Anacron vs Cron

One of cron's biggest weaknesses is that it assumes that your server or computer is always on. If your machine is off and you have a task scheduled during that time, the task will never run.

Anacron stands for anachronistic, and it is used compensate for this problem with cron. The smallest increment that anacron understands is days. This means that anacron should be used to complement cron, not to replace it.

Anacron's advantage is that it uses time-stamped files to find out when the last time its commands were executed. This means, if a task is scheduled to be run daily and the computer was turned off during that time, when anacron is run, it can see that the task was last run more than 24 hours ago and execute the task correctly.

The anacron utility has a scheduling table /etc/anacrontab

Example:

The following runs every day, five minutes after anacron is called:

1       5       cron.daily       nice run-parts --report /etc/cron.daily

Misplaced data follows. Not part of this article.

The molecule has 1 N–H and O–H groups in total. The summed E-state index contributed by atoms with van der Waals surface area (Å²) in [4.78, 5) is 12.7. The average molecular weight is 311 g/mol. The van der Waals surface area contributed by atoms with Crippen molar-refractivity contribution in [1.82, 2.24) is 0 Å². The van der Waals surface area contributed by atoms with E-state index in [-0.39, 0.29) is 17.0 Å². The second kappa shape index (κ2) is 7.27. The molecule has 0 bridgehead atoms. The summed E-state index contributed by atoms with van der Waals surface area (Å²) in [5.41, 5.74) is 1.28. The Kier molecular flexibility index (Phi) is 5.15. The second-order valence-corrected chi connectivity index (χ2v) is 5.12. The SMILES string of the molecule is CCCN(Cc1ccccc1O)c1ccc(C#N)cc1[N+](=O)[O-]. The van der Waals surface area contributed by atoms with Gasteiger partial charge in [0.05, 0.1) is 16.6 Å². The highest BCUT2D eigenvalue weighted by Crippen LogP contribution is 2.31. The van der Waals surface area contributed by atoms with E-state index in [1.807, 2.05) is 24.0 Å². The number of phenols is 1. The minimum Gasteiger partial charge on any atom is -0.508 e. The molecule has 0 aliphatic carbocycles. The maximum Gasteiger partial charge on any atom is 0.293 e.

anacron is set to run some of the same scripts that are run by cron. Distributions handle this clash differently, by creating a preference for either cron or anacron and making the other program not execute the rule.

For instance, on Ubuntu, the "/etc/crontab" tests if anacron is available on the system, and only executes the scripts in the cron.* directories with cron if anacron is not found.

Other distributions have cron update the anacron's time-stamps every time it runs the contents of these directories, so that anacron does not execute when it is called.

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